Mobile

Symantec may have identified a botnet string of Android apps

Symantec claims to have found a string of “malicious” applications in the Android app store that resemble botnets.

According to a blog post by the company, these applications are pushing out a type of malware called Android.Counterclank, which is said to be related to a botnet-like virus called Android.Tonclank. Botnets generally extend from a commanding device, which then takes control of other devices via spam messages. On mobile, this control can be achieved through malicious applications.

Symantec says that Android.Counterclank has already affected 1000′s and considers its damage level to be a “medium,” for stealing personal information off of the phone. Thus far the company has isolated 13 potentially harmful applications in the Android Marketplace. The majority of which seem to be gaming applications as well as porn or applications with explicit content.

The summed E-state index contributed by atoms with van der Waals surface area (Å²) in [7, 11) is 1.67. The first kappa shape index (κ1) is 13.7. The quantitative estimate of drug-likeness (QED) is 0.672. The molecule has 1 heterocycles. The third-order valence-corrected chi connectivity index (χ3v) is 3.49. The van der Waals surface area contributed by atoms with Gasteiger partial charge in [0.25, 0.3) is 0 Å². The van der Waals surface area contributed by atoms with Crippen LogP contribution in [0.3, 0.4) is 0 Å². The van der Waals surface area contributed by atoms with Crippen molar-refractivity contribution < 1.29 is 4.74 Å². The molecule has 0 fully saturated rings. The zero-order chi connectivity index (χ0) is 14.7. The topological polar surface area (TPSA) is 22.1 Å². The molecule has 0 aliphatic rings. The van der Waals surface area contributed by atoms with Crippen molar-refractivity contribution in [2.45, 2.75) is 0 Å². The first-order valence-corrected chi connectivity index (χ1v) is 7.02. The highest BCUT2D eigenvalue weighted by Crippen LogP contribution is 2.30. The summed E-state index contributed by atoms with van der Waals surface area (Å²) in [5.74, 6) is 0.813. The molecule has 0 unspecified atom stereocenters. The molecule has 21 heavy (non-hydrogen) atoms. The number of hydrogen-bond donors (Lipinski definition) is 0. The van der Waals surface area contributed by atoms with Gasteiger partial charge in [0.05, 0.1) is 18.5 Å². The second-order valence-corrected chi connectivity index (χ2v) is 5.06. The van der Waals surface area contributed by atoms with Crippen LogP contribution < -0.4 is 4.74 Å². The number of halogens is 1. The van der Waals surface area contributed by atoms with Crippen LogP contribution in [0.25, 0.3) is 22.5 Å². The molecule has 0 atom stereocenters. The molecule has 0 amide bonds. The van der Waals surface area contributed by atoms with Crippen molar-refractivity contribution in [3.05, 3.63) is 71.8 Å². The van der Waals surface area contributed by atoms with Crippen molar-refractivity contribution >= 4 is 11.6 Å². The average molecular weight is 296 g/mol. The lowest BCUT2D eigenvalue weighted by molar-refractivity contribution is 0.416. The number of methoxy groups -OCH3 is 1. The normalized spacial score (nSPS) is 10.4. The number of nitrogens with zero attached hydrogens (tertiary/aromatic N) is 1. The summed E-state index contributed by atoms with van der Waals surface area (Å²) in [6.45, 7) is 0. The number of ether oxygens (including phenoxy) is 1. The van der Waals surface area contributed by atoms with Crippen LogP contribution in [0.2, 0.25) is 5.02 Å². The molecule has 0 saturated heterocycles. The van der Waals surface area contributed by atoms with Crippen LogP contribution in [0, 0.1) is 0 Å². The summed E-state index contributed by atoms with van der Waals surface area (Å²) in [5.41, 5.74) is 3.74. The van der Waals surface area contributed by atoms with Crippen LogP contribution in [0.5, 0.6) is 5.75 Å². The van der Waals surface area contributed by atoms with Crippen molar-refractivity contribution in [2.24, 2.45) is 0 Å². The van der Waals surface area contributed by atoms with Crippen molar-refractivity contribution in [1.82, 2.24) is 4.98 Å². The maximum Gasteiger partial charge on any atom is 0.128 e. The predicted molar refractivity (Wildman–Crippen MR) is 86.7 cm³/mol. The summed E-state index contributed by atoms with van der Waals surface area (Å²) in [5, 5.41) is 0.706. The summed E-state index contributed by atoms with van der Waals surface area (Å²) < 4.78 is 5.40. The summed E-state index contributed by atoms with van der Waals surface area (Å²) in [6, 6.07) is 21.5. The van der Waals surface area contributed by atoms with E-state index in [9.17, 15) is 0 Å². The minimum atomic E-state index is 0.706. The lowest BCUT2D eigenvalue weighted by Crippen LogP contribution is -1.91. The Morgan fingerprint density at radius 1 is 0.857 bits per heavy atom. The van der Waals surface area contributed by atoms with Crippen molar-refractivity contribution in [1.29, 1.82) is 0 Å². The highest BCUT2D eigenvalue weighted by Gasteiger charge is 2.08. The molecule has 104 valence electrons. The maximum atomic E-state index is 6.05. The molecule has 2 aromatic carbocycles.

Mobile security firm Lookout Mobile, however, does not believe these applications to be malicious or botnet-like.

“Some companies are calling this a botnet or malware. Lookout has some concerns about the functionality, however at this time, and as far as we can tell, it does not meet the standard to be classified as malware or a ‘bot,’” said a Lookout Mobile spokesperson in an e-mail. “Consumers should take these apps very seriously as they appear to tread on privacy lines, but they are not necessarily malicious.”

Mobile botnets recently made Lookout Mobile’s threat predictions for 2012. The tactic thankfully hasn’t been used to its full potential yet, but some small scale botnets have already been detected. In 2011, Lookout Mobile found a botnet string called Geinimi originating out of China. This malware was able to receive commands from a remote server, as well as extract information from your phone, and attempt to infect others using your phone.

The company also warns that most common carriers of mobile malware are gaming and porn applications, which make up Android.Counterclank’s roster. See Symantec’s list of infected apps below:

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